us to ignore the principle of evolution in religion. God builds upon the past. His revelation to prophets and apostles constitu8tes the norm and corrective of our individual experience, even while our experience throws new light upon that revelation. On Mysticism, true and false, see Inge, Christian Mysticism, 4, 5, 11; Stearns, Evidence of Christian Experience, 280-294; Dorner, Geschichte d. prot. Theol., 48-59, 243; Herzog, Encycl., art.:Mystik,m by Lange; Vaughn,Hours with the Mystics, 1:199; Morell, Hist. Philos., 58, 191-215, 445-625, 726; Hodge, Syst. theol., 1:61-69, 97, 104; Fleming, Vocab. Philos., in voce ; Tholuck, Introduction To Bluthendasmmlung aus der morgenlandischen Mystik; William James, Varieties of Religious Experience, 379-429.
4. Scripture and Romanism . While the history of doctrine, as showing the progressive apprehension and unfolding by the church of the truth contained in nature and Scripture, is a subordinate source of theology, Protestantism recognizes the Bible as under Christ the primary and final authority
Romanism., on the other hand, commits the two-fold error
(a) of making the church, and not the Scriptures, the immediate and sufficient source of religious knowledge; and
(b) of making the relation of the individual to Christ depend upon his relation to the church, instead of making his relation to the church depend upon, follow, and express his relation to Christ.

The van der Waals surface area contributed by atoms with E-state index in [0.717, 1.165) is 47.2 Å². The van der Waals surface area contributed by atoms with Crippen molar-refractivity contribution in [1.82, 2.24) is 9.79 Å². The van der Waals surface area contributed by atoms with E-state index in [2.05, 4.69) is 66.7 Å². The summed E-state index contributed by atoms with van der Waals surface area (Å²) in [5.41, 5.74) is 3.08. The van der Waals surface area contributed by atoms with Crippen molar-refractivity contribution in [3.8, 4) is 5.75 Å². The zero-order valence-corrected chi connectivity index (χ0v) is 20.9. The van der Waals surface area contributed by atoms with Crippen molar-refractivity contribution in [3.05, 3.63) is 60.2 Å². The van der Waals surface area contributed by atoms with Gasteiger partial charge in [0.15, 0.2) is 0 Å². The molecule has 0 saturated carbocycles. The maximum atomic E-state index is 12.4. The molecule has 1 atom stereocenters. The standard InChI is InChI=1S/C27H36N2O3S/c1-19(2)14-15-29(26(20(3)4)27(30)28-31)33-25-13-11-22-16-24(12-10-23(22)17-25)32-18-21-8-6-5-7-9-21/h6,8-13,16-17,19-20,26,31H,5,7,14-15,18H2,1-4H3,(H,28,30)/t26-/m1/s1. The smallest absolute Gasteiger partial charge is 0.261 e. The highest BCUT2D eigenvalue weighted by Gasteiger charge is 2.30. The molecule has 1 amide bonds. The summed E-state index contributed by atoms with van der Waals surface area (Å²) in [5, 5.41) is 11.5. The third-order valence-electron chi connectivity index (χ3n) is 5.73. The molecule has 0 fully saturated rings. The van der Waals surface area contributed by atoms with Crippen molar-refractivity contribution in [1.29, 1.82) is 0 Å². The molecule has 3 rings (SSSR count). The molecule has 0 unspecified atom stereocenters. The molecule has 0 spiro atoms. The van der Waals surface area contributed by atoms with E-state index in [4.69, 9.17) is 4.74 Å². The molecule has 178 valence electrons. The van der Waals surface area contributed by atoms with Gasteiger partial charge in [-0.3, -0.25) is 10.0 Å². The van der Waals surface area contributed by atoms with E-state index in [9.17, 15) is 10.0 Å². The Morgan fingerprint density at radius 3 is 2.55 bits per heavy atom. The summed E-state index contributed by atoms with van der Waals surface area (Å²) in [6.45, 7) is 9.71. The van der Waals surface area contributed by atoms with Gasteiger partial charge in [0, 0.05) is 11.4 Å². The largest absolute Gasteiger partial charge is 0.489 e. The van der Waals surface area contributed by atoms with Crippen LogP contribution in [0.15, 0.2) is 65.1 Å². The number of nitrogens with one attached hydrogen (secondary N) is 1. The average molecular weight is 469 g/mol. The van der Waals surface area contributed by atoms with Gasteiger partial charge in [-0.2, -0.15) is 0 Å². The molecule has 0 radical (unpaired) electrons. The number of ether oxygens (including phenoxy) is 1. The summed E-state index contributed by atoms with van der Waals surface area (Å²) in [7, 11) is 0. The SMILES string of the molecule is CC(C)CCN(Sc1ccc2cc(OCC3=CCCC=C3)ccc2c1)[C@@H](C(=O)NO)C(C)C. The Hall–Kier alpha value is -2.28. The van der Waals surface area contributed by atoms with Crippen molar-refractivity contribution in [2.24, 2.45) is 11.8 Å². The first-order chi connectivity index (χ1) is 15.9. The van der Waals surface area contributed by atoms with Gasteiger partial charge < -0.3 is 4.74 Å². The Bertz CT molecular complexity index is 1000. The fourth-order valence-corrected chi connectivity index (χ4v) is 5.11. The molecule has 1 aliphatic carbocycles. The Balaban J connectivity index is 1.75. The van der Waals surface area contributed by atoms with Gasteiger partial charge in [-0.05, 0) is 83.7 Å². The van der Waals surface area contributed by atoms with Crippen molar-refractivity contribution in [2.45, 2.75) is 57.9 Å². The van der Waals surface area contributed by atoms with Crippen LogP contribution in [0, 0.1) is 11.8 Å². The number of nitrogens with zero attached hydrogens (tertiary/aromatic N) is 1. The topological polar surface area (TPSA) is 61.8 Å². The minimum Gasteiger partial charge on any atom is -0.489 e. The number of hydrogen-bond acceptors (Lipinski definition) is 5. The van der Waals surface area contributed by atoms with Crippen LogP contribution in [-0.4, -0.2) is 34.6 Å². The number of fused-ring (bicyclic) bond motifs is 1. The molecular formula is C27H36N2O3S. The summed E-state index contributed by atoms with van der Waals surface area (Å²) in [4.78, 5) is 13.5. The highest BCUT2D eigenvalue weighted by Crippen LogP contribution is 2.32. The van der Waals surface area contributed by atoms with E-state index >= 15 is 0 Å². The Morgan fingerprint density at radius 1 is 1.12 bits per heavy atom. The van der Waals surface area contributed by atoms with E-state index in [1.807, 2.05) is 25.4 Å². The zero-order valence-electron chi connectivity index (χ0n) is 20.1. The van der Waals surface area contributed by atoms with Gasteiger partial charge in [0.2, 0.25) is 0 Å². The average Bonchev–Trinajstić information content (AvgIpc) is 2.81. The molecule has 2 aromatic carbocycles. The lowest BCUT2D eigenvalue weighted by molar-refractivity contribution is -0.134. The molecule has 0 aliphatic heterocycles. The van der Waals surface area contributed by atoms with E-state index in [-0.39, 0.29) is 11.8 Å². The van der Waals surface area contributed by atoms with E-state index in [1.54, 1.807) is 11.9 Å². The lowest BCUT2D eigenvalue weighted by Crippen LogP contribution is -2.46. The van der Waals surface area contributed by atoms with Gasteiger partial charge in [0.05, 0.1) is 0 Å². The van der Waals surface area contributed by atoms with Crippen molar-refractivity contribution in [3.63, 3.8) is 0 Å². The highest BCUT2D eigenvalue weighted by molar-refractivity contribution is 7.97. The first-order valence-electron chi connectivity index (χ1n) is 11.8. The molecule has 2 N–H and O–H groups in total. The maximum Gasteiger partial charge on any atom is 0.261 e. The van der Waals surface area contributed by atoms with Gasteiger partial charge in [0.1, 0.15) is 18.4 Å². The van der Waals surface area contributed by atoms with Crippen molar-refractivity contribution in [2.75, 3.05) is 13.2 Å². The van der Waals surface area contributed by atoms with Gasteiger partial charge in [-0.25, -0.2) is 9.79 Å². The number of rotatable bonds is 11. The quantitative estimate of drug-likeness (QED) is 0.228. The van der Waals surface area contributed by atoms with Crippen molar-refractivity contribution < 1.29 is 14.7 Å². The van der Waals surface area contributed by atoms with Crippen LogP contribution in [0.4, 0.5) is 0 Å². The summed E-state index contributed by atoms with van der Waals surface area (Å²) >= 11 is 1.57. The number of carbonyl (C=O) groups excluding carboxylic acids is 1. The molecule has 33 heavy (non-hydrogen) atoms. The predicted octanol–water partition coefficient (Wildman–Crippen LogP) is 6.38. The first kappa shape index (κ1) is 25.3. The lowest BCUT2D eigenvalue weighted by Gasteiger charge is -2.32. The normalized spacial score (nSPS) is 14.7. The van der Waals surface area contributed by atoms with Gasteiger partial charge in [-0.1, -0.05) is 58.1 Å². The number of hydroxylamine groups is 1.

In Roman Catholicism there is a mystical element. The Scriptures are not complete or final standard of belief and practice. God gives to the world from time to time, through popes and councils, new communications of truth. Cyprian: ?He who has not the church for his mother, has not God for his Father.? Augustine: ?I would not believe the Scripture, unless the authority of the church also influenced me.? Francis of Assisi and Ignatius Loyola both represented the truly obedient person as one dead, moving only as moved by his superior; the true Christian has no life of his own, but is the blind instrument of the church. John Henry Newman, Tracts, Theol, and Ecclesiastes, 287 ? ?The Christian Dogmas were in the church from the time of the apostles, ? they were ever in their substance what they are now.? But this is demonstrably untrue of the immaculate conception of the Virgin Mary; of the treasury of merits to be distributed in indulgences; of the infallibility of the pope (see Gore. Incarnation, 186) In place of the true doctrine, ?Ubi Spiritus, ibi ecclesia,? Romanism substitutes her maxim, ?Ubi ecclesia, ibi Spiritus.? Luther saw in this the
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